Azeri Jews: Centuries of coexistence in Azerbaijan
“This,” says the guide, a man in his 20s with a round face, a hint of a mustache, beard and very short hair — “this below us is the city of Quba.”
We are standing at the top of a cliff, overlooking an urban development that at first sight looks like any other in this country — bright tin roofs, low-slung buildings, a few cars covered in dust because of the wind, but no commercial signs or logos — and, surprisingly, few mosques for a Muslim Shiite country like Azerbaijan.
Then I see the river that runs through Quba, and in the distance I notice a cluster of distinctive houses. They are more attractive, much larger, and decidedly different compared to others in surrounding areas. None of these houses looks like any other.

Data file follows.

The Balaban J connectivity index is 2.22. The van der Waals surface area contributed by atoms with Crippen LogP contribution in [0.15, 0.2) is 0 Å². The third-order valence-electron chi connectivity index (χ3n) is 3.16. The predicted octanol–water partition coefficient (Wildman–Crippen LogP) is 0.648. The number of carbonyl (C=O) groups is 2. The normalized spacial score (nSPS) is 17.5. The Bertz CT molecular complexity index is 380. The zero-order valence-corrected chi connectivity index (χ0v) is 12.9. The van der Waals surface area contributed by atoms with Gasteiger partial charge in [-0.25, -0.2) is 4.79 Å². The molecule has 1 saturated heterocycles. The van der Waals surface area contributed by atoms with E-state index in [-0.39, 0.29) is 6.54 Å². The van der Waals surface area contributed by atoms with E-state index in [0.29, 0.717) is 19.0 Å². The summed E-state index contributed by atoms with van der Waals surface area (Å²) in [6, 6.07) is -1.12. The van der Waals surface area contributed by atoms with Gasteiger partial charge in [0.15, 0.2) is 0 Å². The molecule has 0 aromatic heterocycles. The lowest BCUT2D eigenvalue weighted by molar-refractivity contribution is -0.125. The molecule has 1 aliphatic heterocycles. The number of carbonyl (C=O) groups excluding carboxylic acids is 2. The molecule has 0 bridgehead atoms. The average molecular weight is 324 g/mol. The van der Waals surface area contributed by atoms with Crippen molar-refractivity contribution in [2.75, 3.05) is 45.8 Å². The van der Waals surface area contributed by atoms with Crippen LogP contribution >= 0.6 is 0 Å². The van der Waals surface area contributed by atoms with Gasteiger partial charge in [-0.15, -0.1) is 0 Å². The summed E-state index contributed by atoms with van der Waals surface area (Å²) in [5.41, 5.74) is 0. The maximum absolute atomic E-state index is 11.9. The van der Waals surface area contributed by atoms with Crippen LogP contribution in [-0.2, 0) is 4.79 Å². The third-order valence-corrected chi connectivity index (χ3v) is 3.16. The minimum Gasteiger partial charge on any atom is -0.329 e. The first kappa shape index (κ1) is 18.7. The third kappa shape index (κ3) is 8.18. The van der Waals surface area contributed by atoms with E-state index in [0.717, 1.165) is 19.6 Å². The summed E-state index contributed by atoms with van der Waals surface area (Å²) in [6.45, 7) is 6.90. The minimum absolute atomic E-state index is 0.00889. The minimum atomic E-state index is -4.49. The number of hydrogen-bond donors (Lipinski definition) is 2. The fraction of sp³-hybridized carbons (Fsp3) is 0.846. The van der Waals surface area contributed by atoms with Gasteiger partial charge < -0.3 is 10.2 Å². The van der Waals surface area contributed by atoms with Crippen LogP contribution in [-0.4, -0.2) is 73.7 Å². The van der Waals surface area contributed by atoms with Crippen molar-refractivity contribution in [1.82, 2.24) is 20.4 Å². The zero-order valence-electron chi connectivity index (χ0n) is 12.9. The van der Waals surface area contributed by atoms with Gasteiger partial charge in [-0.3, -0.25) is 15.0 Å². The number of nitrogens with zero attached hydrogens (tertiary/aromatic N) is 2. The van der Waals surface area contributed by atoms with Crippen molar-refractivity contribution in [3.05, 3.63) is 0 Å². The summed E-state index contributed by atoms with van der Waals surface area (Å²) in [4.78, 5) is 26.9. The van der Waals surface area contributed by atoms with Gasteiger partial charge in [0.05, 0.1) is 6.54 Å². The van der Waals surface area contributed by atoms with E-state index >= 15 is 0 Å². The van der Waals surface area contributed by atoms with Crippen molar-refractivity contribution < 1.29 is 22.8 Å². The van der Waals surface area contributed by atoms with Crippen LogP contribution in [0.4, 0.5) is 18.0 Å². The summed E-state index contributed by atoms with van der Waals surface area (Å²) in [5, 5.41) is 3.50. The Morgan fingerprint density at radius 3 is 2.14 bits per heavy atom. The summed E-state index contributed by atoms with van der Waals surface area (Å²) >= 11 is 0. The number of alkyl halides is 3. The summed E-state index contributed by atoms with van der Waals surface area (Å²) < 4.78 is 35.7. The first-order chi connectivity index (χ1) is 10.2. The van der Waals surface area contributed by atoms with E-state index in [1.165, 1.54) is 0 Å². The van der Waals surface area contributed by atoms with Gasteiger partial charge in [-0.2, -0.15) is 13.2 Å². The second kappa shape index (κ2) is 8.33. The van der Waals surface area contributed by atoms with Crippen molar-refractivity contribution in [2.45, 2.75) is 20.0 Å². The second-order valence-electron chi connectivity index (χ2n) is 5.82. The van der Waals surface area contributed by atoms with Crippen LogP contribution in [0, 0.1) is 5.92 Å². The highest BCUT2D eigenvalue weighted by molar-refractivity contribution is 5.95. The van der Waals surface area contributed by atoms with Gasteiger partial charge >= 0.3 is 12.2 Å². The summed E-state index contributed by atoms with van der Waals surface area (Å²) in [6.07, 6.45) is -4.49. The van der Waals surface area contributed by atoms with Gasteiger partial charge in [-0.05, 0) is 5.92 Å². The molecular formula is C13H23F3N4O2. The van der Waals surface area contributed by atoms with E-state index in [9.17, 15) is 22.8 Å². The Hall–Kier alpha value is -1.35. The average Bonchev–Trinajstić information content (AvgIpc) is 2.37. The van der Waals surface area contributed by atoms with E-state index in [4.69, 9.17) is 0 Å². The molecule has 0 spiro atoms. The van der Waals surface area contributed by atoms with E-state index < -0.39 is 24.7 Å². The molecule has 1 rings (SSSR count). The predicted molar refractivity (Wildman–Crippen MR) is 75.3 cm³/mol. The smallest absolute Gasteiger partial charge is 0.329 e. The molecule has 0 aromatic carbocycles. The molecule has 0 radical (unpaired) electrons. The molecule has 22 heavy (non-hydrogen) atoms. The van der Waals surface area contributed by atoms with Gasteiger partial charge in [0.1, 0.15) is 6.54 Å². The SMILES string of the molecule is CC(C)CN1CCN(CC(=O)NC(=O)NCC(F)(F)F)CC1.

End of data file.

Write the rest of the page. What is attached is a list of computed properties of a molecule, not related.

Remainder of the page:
” border = 0 vspace = ‘8’ alt=””>
“I ran against 17 other candidates of my own party” (the ruling New Azeri Party), Abramov states. “I won over all of them, and an international agency was watching the election. This is a democracy.”
In Quba, Abramov was a teacher, a principal and a rural organizer. “Today Quba is not unlike any other Jewish community,” he tells my translator, who then speaks to me in Spanish. “Our rabbi, butcher, mohel, chazzan — all were educated in Israel.”
Since the Helsinki Accords of 1972, the Jews of Azerbaijan have been exiting the country in large numbers, mainly going to Israel, where they number more than 50,000. Since most of the emigrants were Ashkenazis from Baku, the Mountain Jews remained here, as the majority of the community in the country.